Book honors historic contributions of Estero’s civic organizations
By Craig Handel
Tears came down Dottie Brown’s cheeks as she received, then embraced, a light blue-colored book from Lanell and Jim Shields entitled, “Forging a Better Path.”
Her husband, Bill Brown, is one of the key figures in this newly written history detailing the role Estero volunteers have played in helping the Village of Estero develop over the past 21 years, including the community’s effort to incorporate in 2014.
“I’m proud of what Bill did,” Dottie said, noting his longtime service with the Estero Council of Community Leaders (ECCL) as secretary – recording notes on many of the events recounted in the ECCL’s new book. He was a good listener.
“People talked about how quiet he was, and I said that was because he only had good things to say.”
A former president of the Council of State Chambers of Commerce in Washington, D.C., Bill Brown was honored by the ECCL as a Village Visionary in March 2011 – just seven months before his death. Brown’s passing became an impetus for the book.
Jim Shields, a member of the ECCL board of directors, didn’t want too many of Estero’s early visionaries to die before their contributions were acknowledged and recorded for posterity. Other notable figures in Estero’s recent history – Bob King, Arnie Rosenthal and Sam Levy – had also passed away.
Shields didn’t want the work of the citizen organizations that predated the Village’s incorporation forgotten, including efforts of the ECCL, its predecessor–the Estero Concerned Citizens Organization (ECCO)–and Vote Estero, which led the push toward Estero’s cityhood.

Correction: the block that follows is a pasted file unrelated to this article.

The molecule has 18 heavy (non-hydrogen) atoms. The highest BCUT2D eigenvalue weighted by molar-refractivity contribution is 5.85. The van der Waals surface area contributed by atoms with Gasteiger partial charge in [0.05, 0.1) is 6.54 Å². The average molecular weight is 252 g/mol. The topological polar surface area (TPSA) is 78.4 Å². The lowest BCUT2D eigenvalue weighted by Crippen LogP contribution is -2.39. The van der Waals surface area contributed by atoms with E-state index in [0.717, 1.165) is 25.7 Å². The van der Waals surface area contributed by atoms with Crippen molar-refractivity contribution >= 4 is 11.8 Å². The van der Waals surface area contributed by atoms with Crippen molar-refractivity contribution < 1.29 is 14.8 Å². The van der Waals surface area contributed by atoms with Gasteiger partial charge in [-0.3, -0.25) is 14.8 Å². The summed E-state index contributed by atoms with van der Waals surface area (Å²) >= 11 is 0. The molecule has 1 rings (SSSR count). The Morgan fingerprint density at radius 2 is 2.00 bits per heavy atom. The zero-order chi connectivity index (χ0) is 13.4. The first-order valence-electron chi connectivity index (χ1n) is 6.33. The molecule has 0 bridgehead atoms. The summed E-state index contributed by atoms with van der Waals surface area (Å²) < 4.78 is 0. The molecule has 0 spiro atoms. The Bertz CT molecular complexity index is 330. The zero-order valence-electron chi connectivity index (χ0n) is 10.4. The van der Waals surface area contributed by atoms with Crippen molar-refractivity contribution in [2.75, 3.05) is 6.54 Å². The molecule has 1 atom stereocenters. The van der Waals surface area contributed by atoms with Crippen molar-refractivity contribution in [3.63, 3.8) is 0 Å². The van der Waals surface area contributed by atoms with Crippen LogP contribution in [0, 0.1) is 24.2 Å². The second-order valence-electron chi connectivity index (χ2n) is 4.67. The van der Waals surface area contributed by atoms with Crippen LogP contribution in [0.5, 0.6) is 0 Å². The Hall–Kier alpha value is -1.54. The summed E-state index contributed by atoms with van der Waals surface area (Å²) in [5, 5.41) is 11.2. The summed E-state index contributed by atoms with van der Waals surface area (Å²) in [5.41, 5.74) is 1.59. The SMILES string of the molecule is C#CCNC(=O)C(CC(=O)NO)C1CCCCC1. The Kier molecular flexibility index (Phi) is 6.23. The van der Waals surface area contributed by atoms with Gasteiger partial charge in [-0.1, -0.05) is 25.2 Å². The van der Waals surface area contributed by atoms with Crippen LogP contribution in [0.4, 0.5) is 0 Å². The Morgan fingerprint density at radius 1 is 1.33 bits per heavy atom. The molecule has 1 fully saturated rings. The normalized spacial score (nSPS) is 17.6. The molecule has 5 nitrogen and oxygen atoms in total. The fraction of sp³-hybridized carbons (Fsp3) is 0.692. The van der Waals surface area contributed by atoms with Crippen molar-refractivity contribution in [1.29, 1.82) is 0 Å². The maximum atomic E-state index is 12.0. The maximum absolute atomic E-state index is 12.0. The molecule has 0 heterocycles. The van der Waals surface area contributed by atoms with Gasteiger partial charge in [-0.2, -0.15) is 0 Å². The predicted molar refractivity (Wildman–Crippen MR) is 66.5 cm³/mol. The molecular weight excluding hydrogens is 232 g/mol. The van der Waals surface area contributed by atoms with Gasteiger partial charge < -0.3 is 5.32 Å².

“This doesn’t just happen. A lot of people played a role,” Shields said.
He became adamant that an account of Estero’s history from the last two decades be recorded—and that it be accurate.
A total of 28 people were interviewed, some more than once. Follow-ups were conducted to clarify uncertainties. After that, the book received nine edits, according to Allan Bowditch, ECCL chief communications officer, who authored the book.
Taking on developers, mines & municipal aggressions
Without the comprehensive plan the ECCL crafted and presented to the Lee County Board of Commissioners, Estero would look “like a concrete jungle,” Bowditch said.
“A hodgepodge of strip malls and gas stations,” is how Joe Pavich would put it. A longtime ECCL board member and Estero real estate agent, Pavich remembers when the land where Coconut Point sits was a cow pasture.
Now it’s one of the largest open-air malls in the nation; a website called vacation-in-florida.net describes it this way: “Here, guests can enjoy their shopping trip under the South Florida sun. Instead of sterile glass and steel interiors, the Coconut Point Mall pleases the eye with elegant Mediterranean architecture, lush palm trees, fountains and an artificial lake.” It might not have been so picturesque if not for the design standards negotiated by the ECCL.
As developers became interested in building up Estero, residents had to band together to set community standards.
“When you go back to the ’90s, one time there was a bubble plan, which meant there were maybe 200 uses for a piece of property,” Pavich explained. “There never was an issue with the bubble plan until Sam Galloway Ford wanted to put a dealership on U.S. 41.”
This led to the creation of the Estero Community Plan by the ECCO, which was adopted by the Board of County Commissioners. All future development proposals would be evaluated according to the plan’s provisions for architectural and landscaping standards. And developers would be required to hold a public hearing in Estero before applying for zoning.